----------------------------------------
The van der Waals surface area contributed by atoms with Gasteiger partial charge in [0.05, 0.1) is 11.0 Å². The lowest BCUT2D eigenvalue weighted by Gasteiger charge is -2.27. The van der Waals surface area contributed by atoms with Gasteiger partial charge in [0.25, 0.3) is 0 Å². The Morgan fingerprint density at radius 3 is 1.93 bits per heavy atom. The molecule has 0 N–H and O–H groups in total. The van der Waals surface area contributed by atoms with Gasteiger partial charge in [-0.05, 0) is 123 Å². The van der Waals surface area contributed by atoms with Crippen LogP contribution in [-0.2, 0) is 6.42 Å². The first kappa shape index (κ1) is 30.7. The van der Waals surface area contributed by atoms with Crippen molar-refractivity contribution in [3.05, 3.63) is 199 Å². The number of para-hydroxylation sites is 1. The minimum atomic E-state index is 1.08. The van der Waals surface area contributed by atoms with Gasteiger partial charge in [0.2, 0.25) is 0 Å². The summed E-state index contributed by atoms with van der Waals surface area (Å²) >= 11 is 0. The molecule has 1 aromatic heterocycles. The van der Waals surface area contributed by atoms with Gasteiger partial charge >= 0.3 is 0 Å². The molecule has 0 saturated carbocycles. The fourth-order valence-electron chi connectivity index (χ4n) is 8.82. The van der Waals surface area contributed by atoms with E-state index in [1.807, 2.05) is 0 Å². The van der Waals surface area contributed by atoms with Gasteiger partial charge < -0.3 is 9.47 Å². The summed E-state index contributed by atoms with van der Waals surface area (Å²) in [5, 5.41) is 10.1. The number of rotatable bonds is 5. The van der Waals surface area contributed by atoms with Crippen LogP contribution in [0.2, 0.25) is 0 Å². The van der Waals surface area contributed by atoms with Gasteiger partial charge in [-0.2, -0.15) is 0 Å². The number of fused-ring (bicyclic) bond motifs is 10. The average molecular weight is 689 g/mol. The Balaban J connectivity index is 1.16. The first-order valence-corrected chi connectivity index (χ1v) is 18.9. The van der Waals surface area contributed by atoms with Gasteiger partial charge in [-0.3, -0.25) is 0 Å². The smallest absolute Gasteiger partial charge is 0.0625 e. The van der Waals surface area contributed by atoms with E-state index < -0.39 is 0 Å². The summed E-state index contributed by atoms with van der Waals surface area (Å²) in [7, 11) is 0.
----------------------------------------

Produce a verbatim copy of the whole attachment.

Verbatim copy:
The van der Waals surface area contributed by atoms with Gasteiger partial charge in [0.05, 0.1) is 11.0 Å². The lowest BCUT2D eigenvalue weighted by Gasteiger charge is -2.27. The van der Waals surface area contributed by atoms with Gasteiger partial charge in [0.25, 0.3) is 0 Å². The Morgan fingerprint density at radius 3 is 1.93 bits per heavy atom. The molecule has 0 N–H and O–H groups in total. The van der Waals surface area contributed by atoms with Gasteiger partial charge in [-0.05, 0) is 123 Å². The van der Waals surface area contributed by atoms with Crippen LogP contribution in [-0.2, 0) is 6.42 Å². The first kappa shape index (κ1) is 30.7. The van der Waals surface area contributed by atoms with Crippen molar-refractivity contribution in [3.05, 3.63) is 199 Å². The number of para-hydroxylation sites is 1. The minimum atomic E-state index is 1.08. The van der Waals surface area contributed by atoms with Gasteiger partial charge in [0.2, 0.25) is 0 Å². The summed E-state index contributed by atoms with van der Waals surface area (Å²) >= 11 is 0. The molecule has 1 aromatic heterocycles. The van der Waals surface area contributed by atoms with Gasteiger partial charge >= 0.3 is 0 Å². The molecule has 0 saturated carbocycles. The fourth-order valence-electron chi connectivity index (χ4n) is 8.82. The van der Waals surface area contributed by atoms with E-state index in [1.807, 2.05) is 0 Å². The van der Waals surface area contributed by atoms with Gasteiger partial charge < -0.3 is 9.47 Å². The summed E-state index contributed by atoms with van der Waals surface area (Å²) in [5, 5.41) is 10.1. The number of rotatable bonds is 5. The van der Waals surface area contributed by atoms with Crippen LogP contribution in [0.2, 0.25) is 0 Å². The van der Waals surface area contributed by atoms with Gasteiger partial charge in [-0.2, -0.15) is 0 Å². The number of fused-ring (bicyclic) bond motifs is 10. The average molecular weight is 689 g/mol. The Balaban J connectivity index is 1.16. The first-order valence-corrected chi connectivity index (χ1v) is 18.9. The van der Waals surface area contributed by atoms with Gasteiger partial charge in [-0.3, -0.25) is 0 Å². The smallest absolute Gasteiger partial charge is 0.0625 e. The van der Waals surface area contributed by atoms with E-state index < -0.39 is 0 Å². The summed E-state index contributed by atoms with van der Waals surface area (Å²) in [7, 11) is 0.